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Article

Husam‐Aldin Nizar Al‐Malkawi

This paper examines the determinants of corporate dividend policy in Jordan. The study uses a firm‐level panel data set of all publicly traded firms on the Amman Stock…

Abstract

This paper examines the determinants of corporate dividend policy in Jordan. The study uses a firm‐level panel data set of all publicly traded firms on the Amman Stock Exchange between 1989 and 2000. The study develops eight research hypotheses, which are used to represent the main theories of corporate dividends. A general‐to‐specific modeling approach is used to choose between the competing hypotheses. The study examines the determinants of the amount of dividends using Tobit specifications. The results suggest that the proportion of stocks held by insiders and state ownership significantly affect the amount of dividends paid. Size, age, and profitability of the firm seem to be determinant factors of corporate dividend policy in Jordan. The findings provide strong support for the agency costs hypothesis and are broadly consistent with the pecking order hypothesis. The results provide no support for the signaling hypothesis.

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Journal of Economic and Administrative Sciences, vol. 23 no. 2
Type: Research Article
ISSN: 1026-4116

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Article

Laurence Booth

Academic research has made remarkable contributions to our knowledge as to how capital markets behave. This research has in turn stimulated changes in the practise of…

Abstract

Academic research has made remarkable contributions to our knowledge as to how capital markets behave. This research has in turn stimulated changes in the practise of finance. From the seminal contributions of Markowitz (1952) and subsequently Sharpe (1964) we have learnt how diversification affects the risk of holding securities. This has stimulated practical innovations in index funds, risk and style based bench‐marking of portfolio performance as well as more precise methods for estimating capital costs. From the contributions of Black and Scholes (1973) we have also learnt how financial and real options can be valued. This in turn provided the necessary condition for the development of the huge market in derivative securities. Who could have issued LYONS, Nikkei puts, bull floaters and caps and collars if Black and Scholes had not first made the key insight that you could value these securities indirectly by creating a risk free portfolio? Finally, from Jensen and Meckling (1976) we have rediscovered the problems of incentive structures, and the importance of “agency” problems. This in turn has stimulated significant changes in the design of financial securities, such as event risk clauses in bonds, to protect against corporate opportunism, as well as providing the intellectual motivation behind the dramatic developments in management and leveraged buyouts. The above developments have been recognised in two Nobel prizes with most probably more to come.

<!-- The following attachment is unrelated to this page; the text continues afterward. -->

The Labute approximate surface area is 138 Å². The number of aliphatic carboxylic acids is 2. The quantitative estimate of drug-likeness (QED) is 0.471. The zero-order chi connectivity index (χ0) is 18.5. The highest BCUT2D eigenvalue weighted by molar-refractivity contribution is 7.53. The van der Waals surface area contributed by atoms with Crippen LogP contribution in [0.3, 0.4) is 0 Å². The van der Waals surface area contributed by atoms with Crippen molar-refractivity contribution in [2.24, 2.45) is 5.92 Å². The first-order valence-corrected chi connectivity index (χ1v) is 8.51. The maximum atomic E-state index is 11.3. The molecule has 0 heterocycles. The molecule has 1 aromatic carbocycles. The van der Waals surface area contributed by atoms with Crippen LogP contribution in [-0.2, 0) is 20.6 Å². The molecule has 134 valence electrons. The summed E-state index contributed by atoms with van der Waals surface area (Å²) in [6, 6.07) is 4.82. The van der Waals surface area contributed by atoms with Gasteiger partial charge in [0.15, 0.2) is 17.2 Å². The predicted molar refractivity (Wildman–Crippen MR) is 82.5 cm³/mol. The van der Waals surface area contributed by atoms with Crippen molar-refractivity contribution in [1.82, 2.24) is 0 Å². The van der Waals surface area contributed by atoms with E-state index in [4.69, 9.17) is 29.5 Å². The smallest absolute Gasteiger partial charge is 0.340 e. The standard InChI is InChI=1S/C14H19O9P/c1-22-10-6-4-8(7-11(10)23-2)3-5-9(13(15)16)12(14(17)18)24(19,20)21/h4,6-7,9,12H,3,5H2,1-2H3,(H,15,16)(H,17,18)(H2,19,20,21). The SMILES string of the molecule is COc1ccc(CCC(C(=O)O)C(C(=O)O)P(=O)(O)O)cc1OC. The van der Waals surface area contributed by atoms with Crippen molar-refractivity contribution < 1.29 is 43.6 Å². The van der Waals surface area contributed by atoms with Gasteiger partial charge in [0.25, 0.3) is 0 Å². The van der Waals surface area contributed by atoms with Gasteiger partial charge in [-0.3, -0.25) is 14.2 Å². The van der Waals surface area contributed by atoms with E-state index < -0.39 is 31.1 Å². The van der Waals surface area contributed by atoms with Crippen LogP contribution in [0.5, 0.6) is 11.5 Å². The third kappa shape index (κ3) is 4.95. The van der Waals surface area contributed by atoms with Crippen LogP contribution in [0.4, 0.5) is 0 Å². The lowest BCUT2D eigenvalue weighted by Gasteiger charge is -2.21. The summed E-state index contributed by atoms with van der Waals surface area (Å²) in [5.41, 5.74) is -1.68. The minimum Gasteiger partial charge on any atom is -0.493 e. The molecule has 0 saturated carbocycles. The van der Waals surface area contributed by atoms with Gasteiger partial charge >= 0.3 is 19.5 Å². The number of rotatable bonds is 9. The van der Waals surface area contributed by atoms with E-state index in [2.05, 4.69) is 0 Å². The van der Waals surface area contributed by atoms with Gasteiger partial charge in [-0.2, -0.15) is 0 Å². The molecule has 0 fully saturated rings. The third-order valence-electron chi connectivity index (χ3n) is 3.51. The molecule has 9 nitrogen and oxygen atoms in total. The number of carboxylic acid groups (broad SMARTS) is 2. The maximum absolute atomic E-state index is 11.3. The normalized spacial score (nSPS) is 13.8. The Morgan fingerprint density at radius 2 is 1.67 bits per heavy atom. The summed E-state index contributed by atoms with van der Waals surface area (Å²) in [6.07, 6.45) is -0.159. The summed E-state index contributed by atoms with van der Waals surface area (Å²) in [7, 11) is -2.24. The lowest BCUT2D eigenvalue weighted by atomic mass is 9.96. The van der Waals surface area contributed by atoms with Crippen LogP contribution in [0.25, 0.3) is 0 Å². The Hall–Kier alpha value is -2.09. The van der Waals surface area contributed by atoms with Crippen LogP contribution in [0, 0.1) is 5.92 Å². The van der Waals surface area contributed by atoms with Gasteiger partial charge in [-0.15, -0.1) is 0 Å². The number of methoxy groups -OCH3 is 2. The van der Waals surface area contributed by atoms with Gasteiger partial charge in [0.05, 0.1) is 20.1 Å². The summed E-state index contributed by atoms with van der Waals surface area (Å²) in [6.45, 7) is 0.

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Managerial Finance, vol. 22 no. 1
Type: Research Article
ISSN: 0307-4358

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Article

Laurence Booth and Jun Zhou

– The purpose of this paper is to investigate how and why a firm’s product market power affects its dividend policy.

Abstract

Purpose

The purpose of this paper is to investigate how and why a firm’s product market power affects its dividend policy.

Design/methodology/approach

This paper uses three measures of market power? The degree of import competition, Herfindahl-Hirschman index, and Lerner Index? To examine how a firm’s product market power affects its dividend policy. Further, it proposes and tests a risk-based explanation for this impact.

Findings